Carried away by the current(2)

High core asset valuations in some developed markets may push investors to re-focus on the merits of less crowded locations.

“A rising tide lifts all boats”. It was a phrase that became something of a cliché during the pre-Crisis private equity boom, and was frequently used in a disparaging context: namely, that certain private equity funds were able to look good only because of buoyant market conditions.

Because of this negative connotation, it was somewhat alarming to see the “rising tide” reference being used in the infrastructure section of Partners Group’s latest “Navigator” report, which assesses the current state of private markets. Here, the context was valuations and drew attention to the lofty prices being paid for core infrastructure assets.

The report claimed that high valuations were sometimes being underpinned by “optimistic” assumptions about growth and regulatory support. It gave two examples: the A$7 billion (€5.0 billion; $6.5 billion) paid for Australian road network Queensland Motorways at a valuation of approximately 27 times EBITDA; and the purchase of Fortum’s Finnish electricity networks at 17 times EBITDA and representing an 80 percent premium to the regulator’s valuation of the asset.

Interestingly, the report challenges an oft-used counter-argument which relates to relative out-performance versus exceptionally low government bond yields. It is frequently said that if high valuations of core assets mean accepting returns of 8 percent or less, then so be it: relatively speaking, this is still a decent number. But the report contends that returns at that level “do not adequately compensate investors for inherent business, regulatory or macro risks”.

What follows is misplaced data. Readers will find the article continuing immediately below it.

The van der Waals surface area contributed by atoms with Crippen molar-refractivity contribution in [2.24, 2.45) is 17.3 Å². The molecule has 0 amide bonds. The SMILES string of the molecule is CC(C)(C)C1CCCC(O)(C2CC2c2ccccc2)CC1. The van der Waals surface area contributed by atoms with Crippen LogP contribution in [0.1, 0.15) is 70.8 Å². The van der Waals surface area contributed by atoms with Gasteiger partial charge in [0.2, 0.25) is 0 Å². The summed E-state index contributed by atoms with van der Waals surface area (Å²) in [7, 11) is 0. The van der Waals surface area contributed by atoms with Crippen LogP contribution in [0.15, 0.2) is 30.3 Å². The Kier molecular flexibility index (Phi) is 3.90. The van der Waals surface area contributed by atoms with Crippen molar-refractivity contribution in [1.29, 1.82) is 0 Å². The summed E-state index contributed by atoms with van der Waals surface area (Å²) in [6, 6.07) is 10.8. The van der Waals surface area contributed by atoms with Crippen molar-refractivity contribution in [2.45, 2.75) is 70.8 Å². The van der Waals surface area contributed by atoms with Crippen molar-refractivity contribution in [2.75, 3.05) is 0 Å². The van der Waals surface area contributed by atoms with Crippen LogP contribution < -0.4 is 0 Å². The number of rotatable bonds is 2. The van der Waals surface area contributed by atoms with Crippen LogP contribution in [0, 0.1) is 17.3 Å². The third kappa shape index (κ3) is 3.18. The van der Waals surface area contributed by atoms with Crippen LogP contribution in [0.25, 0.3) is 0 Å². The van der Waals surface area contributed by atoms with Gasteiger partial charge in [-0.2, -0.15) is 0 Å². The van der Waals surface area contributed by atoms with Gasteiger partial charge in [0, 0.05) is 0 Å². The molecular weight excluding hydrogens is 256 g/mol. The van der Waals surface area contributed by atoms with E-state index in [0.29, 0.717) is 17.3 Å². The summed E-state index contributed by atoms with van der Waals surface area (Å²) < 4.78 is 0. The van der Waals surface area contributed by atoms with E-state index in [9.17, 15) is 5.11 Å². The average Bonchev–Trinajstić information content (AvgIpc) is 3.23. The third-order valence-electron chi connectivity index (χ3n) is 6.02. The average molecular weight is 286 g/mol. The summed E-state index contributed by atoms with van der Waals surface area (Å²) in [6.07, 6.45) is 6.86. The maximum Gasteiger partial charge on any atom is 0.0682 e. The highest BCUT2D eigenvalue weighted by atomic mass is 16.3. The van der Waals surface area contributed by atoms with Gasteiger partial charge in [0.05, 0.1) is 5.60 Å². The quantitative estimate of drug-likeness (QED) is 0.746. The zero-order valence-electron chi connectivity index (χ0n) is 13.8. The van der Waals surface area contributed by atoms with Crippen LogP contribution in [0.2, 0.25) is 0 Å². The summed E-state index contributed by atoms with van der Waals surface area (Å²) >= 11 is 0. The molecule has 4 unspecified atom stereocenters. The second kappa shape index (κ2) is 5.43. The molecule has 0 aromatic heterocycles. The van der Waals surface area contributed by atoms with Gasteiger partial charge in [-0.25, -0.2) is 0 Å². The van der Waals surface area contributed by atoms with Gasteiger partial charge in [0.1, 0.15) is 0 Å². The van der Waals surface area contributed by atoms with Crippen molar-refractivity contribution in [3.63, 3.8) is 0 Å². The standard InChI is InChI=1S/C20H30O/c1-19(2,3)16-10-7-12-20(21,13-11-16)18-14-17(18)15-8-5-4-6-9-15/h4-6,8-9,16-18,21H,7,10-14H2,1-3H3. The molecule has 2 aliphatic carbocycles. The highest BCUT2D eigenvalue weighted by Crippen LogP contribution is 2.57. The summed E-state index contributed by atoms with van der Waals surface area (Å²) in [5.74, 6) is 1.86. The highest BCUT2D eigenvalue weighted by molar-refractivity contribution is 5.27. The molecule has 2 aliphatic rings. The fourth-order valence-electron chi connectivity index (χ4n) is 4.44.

It goes on to point out the follies of seeing core infrastructure as a straightforward fixed-income substitute. In fact, significant differentiating factors need to be taken into account such as the need for active management, the requirement to address specific asset risks, plus the possibility of real rates reverting to mean levels and of adverse regulatory changes.

The report says that infrastructure managers currently have an estimated $100 billion of dry powder, which represents an “all-time high”. Amazingly, 80 percent of this capital is targeted at core markets in the US and Europe.

For Partners Group, future success in infrastructure investment depends on “having the flexibility to assess infrastructure opportunities globally”. It has to be said this is an argument that suits the firm, as it is keen to point to its recent investments in the likes of Japanese solar and Mexican natural gas – investments which are, to borrow from its own wording, “away from crowded waters”.

Of course, if investing in ‘lower-profile’ infrastructure markets were easy, there would be more people doing it – and the gap in allocations between Europe/US and the rest would narrow. But in many places – for all sorts of reasons – we know that it’s extremely difficult.

There has to come a point, however, at which projected returns fall to the point where persisting with the same strategy becomes hard to justify. The Partners report prompts consideration of whether that point has been reached – and, if so, whether some strategic realignments will follow.